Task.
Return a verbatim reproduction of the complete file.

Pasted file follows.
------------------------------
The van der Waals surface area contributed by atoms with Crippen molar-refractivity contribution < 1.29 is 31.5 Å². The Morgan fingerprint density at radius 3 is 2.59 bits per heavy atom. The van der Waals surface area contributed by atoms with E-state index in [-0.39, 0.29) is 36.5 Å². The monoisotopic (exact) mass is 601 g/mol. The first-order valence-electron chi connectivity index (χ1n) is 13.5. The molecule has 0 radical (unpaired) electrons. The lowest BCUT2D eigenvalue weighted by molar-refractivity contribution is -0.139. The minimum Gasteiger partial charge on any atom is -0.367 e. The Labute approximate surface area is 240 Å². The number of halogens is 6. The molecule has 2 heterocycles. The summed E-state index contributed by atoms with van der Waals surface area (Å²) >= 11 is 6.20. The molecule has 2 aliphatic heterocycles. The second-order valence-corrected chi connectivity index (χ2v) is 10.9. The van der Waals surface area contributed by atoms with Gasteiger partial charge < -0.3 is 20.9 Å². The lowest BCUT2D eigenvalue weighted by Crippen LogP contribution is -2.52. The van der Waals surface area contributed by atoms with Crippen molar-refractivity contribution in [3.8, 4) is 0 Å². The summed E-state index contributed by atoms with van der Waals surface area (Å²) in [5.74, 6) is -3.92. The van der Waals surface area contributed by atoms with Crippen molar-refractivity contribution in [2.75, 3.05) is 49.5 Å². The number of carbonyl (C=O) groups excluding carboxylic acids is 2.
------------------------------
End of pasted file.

The van der Waals surface area contributed by atoms with Crippen molar-refractivity contribution < 1.29 is 31.5 Å². The Morgan fingerprint density at radius 3 is 2.59 bits per heavy atom. The van der Waals surface area contributed by atoms with E-state index in [-0.39, 0.29) is 36.5 Å². The monoisotopic (exact) mass is 601 g/mol. The first-order valence-electron chi connectivity index (χ1n) is 13.5. The molecule has 0 radical (unpaired) electrons. The lowest BCUT2D eigenvalue weighted by molar-refractivity contribution is -0.139. The minimum Gasteiger partial charge on any atom is -0.367 e. The Labute approximate surface area is 240 Å². The number of halogens is 6. The molecule has 2 heterocycles. The summed E-state index contributed by atoms with van der Waals surface area (Å²) >= 11 is 6.20. The molecule has 2 aliphatic heterocycles. The second-order valence-corrected chi connectivity index (χ2v) is 10.9. The van der Waals surface area contributed by atoms with Gasteiger partial charge < -0.3 is 20.9 Å². The lowest BCUT2D eigenvalue weighted by Crippen LogP contribution is -2.52. The van der Waals surface area contributed by atoms with Crippen molar-refractivity contribution in [3.8, 4) is 0 Å². The summed E-state index contributed by atoms with van der Waals surface area (Å²) in [5.74, 6) is -3.92. The van der Waals surface area contributed by atoms with Crippen molar-refractivity contribution in [2.75, 3.05) is 49.5 Å². The number of carbonyl (C=O) groups excluding carboxylic acids is 2.